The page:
The rate of adult smokers has dropped by more than half from 1965 to 2013, according to the Centers for Disease Control and Prevention. But smoking and the cancers it causes are hardly a thing of the past.
“Most people don’t realize that there are still more than 40 million smokers in the U.S. and that lung cancer kills about three people per minute in the world,” says Stephen Hecht, editor-in-chief of Chemical Research in Toxicology and a former associate editor of the Journal of Medicinal Chemistry. He researches how tobacco ingredients cause cancer in humans—and how to prevent it.
Hecht is the Winston R. and Maxine H. Wallin Land Grant Professor of Cancer Prevention at the University of Minnesota’s Masonic Cancer Center and Department of Laboratory Medicine and Pathology; he is also a member of the graduate faculty in the Department of Medicinal Chemistry, and was program leader of the Carcinogenesis and Chemoprevention Program of the Masonic Cancer Center from 1998-2014. His lab is located in the university’s new 280,000-square-foot Cancer & Cardiovascular Research Building.
Hecht’s group has published over 800 papers on everything from basic discovery to human clinical studies. Hecht’s lab is recognized as one of the best in the world at studying how tobacco-specific nitrosamines—known as a cause of cancer—turn healthy cells into cancerous ones in humans and animals. His team has elucidated the structures of multiple DNA adducts, the harmful covalent bonds between genetic material and carcinogen that can be the start of a cancerous cell. One recent paper produced from this work won an ACS Editor’s Choice award.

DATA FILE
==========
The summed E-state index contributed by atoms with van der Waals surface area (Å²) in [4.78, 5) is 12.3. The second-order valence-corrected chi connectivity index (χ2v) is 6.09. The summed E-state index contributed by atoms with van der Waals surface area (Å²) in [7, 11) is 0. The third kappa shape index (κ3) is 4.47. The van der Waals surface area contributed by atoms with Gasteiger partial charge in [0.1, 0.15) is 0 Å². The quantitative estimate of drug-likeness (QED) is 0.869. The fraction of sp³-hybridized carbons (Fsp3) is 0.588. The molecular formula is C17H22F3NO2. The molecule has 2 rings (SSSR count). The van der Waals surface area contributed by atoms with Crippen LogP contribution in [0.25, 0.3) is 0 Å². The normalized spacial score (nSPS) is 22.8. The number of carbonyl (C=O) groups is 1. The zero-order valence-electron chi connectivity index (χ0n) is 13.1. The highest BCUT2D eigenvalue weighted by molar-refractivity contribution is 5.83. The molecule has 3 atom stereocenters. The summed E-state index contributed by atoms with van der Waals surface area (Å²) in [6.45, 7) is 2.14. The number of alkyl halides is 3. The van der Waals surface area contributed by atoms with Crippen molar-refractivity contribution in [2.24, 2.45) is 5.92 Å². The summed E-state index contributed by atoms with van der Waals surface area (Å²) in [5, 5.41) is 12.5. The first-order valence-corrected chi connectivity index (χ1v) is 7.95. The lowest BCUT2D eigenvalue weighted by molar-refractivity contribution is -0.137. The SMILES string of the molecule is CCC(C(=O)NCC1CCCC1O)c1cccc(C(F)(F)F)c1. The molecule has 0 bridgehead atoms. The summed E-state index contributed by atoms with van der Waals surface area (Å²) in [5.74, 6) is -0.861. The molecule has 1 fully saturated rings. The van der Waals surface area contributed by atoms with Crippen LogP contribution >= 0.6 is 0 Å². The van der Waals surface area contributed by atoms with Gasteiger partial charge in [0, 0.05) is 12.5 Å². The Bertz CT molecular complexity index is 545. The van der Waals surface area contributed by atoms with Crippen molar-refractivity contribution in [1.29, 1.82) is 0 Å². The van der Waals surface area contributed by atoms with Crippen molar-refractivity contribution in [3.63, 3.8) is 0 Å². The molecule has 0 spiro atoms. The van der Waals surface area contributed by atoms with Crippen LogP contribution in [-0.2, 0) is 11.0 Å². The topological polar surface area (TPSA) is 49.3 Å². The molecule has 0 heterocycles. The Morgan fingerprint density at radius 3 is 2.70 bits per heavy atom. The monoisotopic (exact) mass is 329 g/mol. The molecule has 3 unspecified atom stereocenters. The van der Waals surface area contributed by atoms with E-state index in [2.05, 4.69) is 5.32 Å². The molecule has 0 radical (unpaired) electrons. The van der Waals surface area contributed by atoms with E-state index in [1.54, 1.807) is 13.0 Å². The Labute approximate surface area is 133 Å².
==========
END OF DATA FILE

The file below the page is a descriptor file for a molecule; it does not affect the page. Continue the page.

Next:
Studying diverse populations is important to Hecht. “Our data provide a partial explanation of why African Americans have a higher risk for lung cancer than whites, while Japanese Americans have a lower risk,” he said.
Looking at other possible points of exposure to carcinogens is another key interest. For example, one study found elevated levels of acrolein and crotonaldehyde metabolites in non-smoking women who do wok cooking. He is also undertaking large quantitative studies—using mass spectrometry—of toxicants and carcinogens in the urine of tobacco product users and people regularly exposed to secondhand smoke.
Perhaps most exciting is the lab’s research into cancer-preventing compounds, which they have found in cruciferous vegetables like watercress, cauliflower, and broccoli. These studies have involved both animals and human clinical trials.
Hecht’s team also provides policy advice, supplying further evidence to support regulation of existing tobacco products and evaluating the carcinogenic potential of new products. The lab also collaborates with specialists in other fields, including genetics, biochemistry, and psychology, to identify who is susceptible to tobacco-induced carcinogens and why.
When he’s not in the lab, Hecht enjoys playing tennis and watching major league baseball. But he cheers for the Boston Red Sox, not his hometown Minnesota Twins (perhaps a holdover from his days as a graduate student at MIT).
“I’m proud of what our team has accomplished,” says Hecht. “It’s a good feeling knowing that our research could be saving lives.”
3 Recent Articles in which the Stephen Hecht Research Group Participated
- DNA Adduct Formation from Metabolic 5′-Hydroxylation of the Tobacco-Specific Carcinogen N′-Nitrosonornicotine in Human Enzyme Systems and in Rats
Chem. Res. Toxicol., 2016, 29 (3), pp 380–389
- Exposure and Metabolic Activation Biomarkers of Carcinogenic Tobacco-Specific Nitrosamines
Acc. Chem. Res., 2016, 49 (1), pp 106–114
- Analysis of O6-[4-(3-Pyridyl)-4-oxobut-1-yl]-2′-deoxyguanosine and Other DNA Adducts in Rats Treated with Enantiomeric or Racemic N′-Nitrosonornicotine
Chem. Res. Toxicol., 2016, 29 (1), pp 87–95